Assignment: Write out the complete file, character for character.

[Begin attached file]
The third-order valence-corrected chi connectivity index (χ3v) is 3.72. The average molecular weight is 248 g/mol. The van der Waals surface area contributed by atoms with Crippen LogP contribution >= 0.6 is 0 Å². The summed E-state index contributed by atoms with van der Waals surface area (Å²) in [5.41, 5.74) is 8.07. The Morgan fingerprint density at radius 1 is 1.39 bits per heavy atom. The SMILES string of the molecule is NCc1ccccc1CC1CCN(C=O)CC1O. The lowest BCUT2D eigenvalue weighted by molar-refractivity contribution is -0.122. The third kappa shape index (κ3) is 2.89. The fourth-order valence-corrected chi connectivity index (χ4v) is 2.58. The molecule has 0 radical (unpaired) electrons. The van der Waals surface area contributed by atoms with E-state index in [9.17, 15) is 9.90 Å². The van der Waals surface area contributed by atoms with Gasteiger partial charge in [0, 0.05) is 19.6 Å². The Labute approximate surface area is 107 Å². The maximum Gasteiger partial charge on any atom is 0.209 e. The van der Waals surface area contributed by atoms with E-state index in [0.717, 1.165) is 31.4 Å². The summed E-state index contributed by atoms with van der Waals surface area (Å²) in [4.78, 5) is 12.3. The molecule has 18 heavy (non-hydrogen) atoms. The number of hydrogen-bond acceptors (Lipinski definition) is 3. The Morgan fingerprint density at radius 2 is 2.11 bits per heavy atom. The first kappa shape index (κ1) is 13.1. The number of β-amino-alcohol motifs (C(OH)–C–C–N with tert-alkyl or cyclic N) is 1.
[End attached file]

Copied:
The third-order valence-corrected chi connectivity index (χ3v) is 3.72. The average molecular weight is 248 g/mol. The van der Waals surface area contributed by atoms with Crippen LogP contribution >= 0.6 is 0 Å². The summed E-state index contributed by atoms with van der Waals surface area (Å²) in [5.41, 5.74) is 8.07. The Morgan fingerprint density at radius 1 is 1.39 bits per heavy atom. The SMILES string of the molecule is NCc1ccccc1CC1CCN(C=O)CC1O. The lowest BCUT2D eigenvalue weighted by molar-refractivity contribution is -0.122. The third kappa shape index (κ3) is 2.89. The fourth-order valence-corrected chi connectivity index (χ4v) is 2.58. The molecule has 0 radical (unpaired) electrons. The van der Waals surface area contributed by atoms with E-state index in [9.17, 15) is 9.90 Å². The van der Waals surface area contributed by atoms with Gasteiger partial charge in [0, 0.05) is 19.6 Å². The Labute approximate surface area is 107 Å². The maximum Gasteiger partial charge on any atom is 0.209 e. The van der Waals surface area contributed by atoms with E-state index in [0.717, 1.165) is 31.4 Å². The summed E-state index contributed by atoms with van der Waals surface area (Å²) in [4.78, 5) is 12.3. The molecule has 18 heavy (non-hydrogen) atoms. The number of hydrogen-bond acceptors (Lipinski definition) is 3. The Morgan fingerprint density at radius 2 is 2.11 bits per heavy atom. The first kappa shape index (κ1) is 13.1. The number of β-amino-alcohol motifs (C(OH)–C–C–N with tert-alkyl or cyclic N) is 1.